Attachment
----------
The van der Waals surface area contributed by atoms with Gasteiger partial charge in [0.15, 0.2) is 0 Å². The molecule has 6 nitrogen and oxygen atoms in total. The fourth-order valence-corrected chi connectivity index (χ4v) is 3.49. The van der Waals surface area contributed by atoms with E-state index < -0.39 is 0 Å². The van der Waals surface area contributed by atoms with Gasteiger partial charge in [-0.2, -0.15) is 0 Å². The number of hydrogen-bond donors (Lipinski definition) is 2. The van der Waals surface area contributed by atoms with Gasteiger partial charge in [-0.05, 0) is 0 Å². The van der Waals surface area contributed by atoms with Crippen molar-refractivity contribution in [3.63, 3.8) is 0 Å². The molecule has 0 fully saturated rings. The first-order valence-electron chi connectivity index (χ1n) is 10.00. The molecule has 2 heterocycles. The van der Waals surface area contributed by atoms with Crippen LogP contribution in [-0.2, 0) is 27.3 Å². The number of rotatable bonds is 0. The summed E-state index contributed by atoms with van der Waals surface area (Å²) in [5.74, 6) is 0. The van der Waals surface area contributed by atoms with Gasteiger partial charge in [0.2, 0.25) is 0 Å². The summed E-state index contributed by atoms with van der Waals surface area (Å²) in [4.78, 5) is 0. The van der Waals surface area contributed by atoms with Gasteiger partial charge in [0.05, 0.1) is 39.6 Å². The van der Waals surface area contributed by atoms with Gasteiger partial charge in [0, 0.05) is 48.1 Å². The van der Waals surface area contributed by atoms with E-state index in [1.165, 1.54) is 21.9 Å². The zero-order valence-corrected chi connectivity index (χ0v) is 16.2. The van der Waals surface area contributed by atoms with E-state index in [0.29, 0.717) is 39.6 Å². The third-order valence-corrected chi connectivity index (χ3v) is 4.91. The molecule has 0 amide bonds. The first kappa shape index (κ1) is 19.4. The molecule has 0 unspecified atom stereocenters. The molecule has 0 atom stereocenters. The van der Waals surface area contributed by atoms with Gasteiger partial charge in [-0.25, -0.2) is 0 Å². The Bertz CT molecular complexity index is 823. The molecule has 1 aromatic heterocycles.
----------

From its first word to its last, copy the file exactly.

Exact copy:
The van der Waals surface area contributed by atoms with Gasteiger partial charge in [0.15, 0.2) is 0 Å². The molecule has 6 nitrogen and oxygen atoms in total. The fourth-order valence-corrected chi connectivity index (χ4v) is 3.49. The van der Waals surface area contributed by atoms with E-state index < -0.39 is 0 Å². The van der Waals surface area contributed by atoms with Gasteiger partial charge in [-0.2, -0.15) is 0 Å². The number of hydrogen-bond donors (Lipinski definition) is 2. The van der Waals surface area contributed by atoms with Gasteiger partial charge in [-0.05, 0) is 0 Å². The van der Waals surface area contributed by atoms with Crippen molar-refractivity contribution in [3.63, 3.8) is 0 Å². The molecule has 0 fully saturated rings. The first-order valence-electron chi connectivity index (χ1n) is 10.00. The molecule has 2 heterocycles. The van der Waals surface area contributed by atoms with Crippen LogP contribution in [-0.2, 0) is 27.3 Å². The number of rotatable bonds is 0. The summed E-state index contributed by atoms with van der Waals surface area (Å²) in [5.74, 6) is 0. The van der Waals surface area contributed by atoms with Gasteiger partial charge in [0.2, 0.25) is 0 Å². The summed E-state index contributed by atoms with van der Waals surface area (Å²) in [4.78, 5) is 0. The van der Waals surface area contributed by atoms with Gasteiger partial charge in [0.05, 0.1) is 39.6 Å². The van der Waals surface area contributed by atoms with Gasteiger partial charge in [0, 0.05) is 48.1 Å². The van der Waals surface area contributed by atoms with E-state index in [1.165, 1.54) is 21.9 Å². The zero-order valence-corrected chi connectivity index (χ0v) is 16.2. The van der Waals surface area contributed by atoms with E-state index in [0.29, 0.717) is 39.6 Å². The third-order valence-corrected chi connectivity index (χ3v) is 4.91. The molecule has 0 amide bonds. The first kappa shape index (κ1) is 19.4. The molecule has 0 unspecified atom stereocenters. The molecule has 0 atom stereocenters. The van der Waals surface area contributed by atoms with Gasteiger partial charge in [-0.25, -0.2) is 0 Å². The Bertz CT molecular complexity index is 823. The molecule has 1 aromatic heterocycles.